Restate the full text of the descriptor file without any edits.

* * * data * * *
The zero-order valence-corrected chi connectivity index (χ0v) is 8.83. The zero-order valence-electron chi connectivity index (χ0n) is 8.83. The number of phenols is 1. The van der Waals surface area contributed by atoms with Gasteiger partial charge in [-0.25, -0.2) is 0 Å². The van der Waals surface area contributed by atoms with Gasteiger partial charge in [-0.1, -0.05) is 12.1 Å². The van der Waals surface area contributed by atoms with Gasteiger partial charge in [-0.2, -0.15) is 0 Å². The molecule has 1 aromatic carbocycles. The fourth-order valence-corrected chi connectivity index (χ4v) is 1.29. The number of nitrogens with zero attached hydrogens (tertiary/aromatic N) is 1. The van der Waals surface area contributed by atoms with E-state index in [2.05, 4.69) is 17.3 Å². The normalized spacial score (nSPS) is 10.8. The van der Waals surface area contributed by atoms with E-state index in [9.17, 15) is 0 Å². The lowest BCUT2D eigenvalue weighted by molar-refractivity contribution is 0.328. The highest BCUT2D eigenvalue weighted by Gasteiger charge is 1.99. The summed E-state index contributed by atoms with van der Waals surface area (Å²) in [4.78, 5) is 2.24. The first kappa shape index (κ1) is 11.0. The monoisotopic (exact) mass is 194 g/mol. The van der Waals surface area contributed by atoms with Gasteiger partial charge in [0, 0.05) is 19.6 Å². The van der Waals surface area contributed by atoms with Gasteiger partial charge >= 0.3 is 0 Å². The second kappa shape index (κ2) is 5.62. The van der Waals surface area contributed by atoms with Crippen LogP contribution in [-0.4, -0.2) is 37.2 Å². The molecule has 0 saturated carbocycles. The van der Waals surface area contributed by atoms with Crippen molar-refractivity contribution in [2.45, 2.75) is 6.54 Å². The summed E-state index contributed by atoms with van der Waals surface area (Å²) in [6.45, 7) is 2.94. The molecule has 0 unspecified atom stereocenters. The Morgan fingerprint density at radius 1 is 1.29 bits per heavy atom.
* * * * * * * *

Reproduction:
The zero-order valence-corrected chi connectivity index (χ0v) is 8.83. The zero-order valence-electron chi connectivity index (χ0n) is 8.83. The number of phenols is 1. The van der Waals surface area contributed by atoms with Gasteiger partial charge in [-0.25, -0.2) is 0 Å². The van der Waals surface area contributed by atoms with Gasteiger partial charge in [-0.1, -0.05) is 12.1 Å². The van der Waals surface area contributed by atoms with Gasteiger partial charge in [-0.2, -0.15) is 0 Å². The molecule has 1 aromatic carbocycles. The fourth-order valence-corrected chi connectivity index (χ4v) is 1.29. The number of nitrogens with zero attached hydrogens (tertiary/aromatic N) is 1. The van der Waals surface area contributed by atoms with E-state index in [2.05, 4.69) is 17.3 Å². The normalized spacial score (nSPS) is 10.8. The van der Waals surface area contributed by atoms with E-state index in [9.17, 15) is 0 Å². The lowest BCUT2D eigenvalue weighted by molar-refractivity contribution is 0.328. The highest BCUT2D eigenvalue weighted by Gasteiger charge is 1.99. The summed E-state index contributed by atoms with van der Waals surface area (Å²) in [4.78, 5) is 2.24. The first kappa shape index (κ1) is 11.0. The monoisotopic (exact) mass is 194 g/mol. The van der Waals surface area contributed by atoms with Gasteiger partial charge in [0, 0.05) is 19.6 Å². The van der Waals surface area contributed by atoms with Gasteiger partial charge >= 0.3 is 0 Å². The second kappa shape index (κ2) is 5.62. The van der Waals surface area contributed by atoms with Crippen LogP contribution in [-0.4, -0.2) is 37.2 Å². The molecule has 0 saturated carbocycles. The van der Waals surface area contributed by atoms with Crippen molar-refractivity contribution in [2.45, 2.75) is 6.54 Å². The summed E-state index contributed by atoms with van der Waals surface area (Å²) in [6.45, 7) is 2.94. The molecule has 0 unspecified atom stereocenters. The Morgan fingerprint density at radius 1 is 1.29 bits per heavy atom.